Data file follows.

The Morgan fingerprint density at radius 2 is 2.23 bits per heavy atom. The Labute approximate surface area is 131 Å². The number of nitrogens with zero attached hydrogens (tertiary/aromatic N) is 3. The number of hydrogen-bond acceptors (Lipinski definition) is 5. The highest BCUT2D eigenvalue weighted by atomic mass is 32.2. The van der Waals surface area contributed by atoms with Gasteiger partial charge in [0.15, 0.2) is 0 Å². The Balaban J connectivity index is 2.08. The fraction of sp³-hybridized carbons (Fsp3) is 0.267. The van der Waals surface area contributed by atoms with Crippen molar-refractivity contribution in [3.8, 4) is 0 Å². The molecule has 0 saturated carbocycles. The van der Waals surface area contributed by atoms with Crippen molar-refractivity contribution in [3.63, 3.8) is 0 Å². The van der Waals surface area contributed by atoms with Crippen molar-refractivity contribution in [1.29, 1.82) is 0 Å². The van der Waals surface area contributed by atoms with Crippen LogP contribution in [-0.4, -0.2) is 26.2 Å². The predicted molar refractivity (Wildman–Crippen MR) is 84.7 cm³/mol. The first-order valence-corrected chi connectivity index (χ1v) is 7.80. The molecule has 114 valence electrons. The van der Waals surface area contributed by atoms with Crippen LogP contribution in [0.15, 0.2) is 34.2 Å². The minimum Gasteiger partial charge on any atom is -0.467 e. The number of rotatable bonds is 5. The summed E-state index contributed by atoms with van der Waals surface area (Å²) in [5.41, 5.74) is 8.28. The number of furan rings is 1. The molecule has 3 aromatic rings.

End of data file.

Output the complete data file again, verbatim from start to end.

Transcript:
The Morgan fingerprint density at radius 2 is 2.23 bits per heavy atom. The Labute approximate surface area is 131 Å². The number of nitrogens with zero attached hydrogens (tertiary/aromatic N) is 3. The number of hydrogen-bond acceptors (Lipinski definition) is 5. The highest BCUT2D eigenvalue weighted by atomic mass is 32.2. The van der Waals surface area contributed by atoms with Gasteiger partial charge in [0.15, 0.2) is 0 Å². The Balaban J connectivity index is 2.08. The fraction of sp³-hybridized carbons (Fsp3) is 0.267. The van der Waals surface area contributed by atoms with Crippen molar-refractivity contribution in [3.8, 4) is 0 Å². The molecule has 0 saturated carbocycles. The van der Waals surface area contributed by atoms with Crippen molar-refractivity contribution in [3.63, 3.8) is 0 Å². The van der Waals surface area contributed by atoms with Crippen molar-refractivity contribution in [1.29, 1.82) is 0 Å². The van der Waals surface area contributed by atoms with Crippen LogP contribution in [-0.4, -0.2) is 26.2 Å². The predicted molar refractivity (Wildman–Crippen MR) is 84.7 cm³/mol. The first-order valence-corrected chi connectivity index (χ1v) is 7.80. The molecule has 114 valence electrons. The van der Waals surface area contributed by atoms with Crippen LogP contribution in [0.15, 0.2) is 34.2 Å². The minimum Gasteiger partial charge on any atom is -0.467 e. The number of rotatable bonds is 5. The summed E-state index contributed by atoms with van der Waals surface area (Å²) in [5.41, 5.74) is 8.28. The number of furan rings is 1. The molecule has 3 aromatic rings.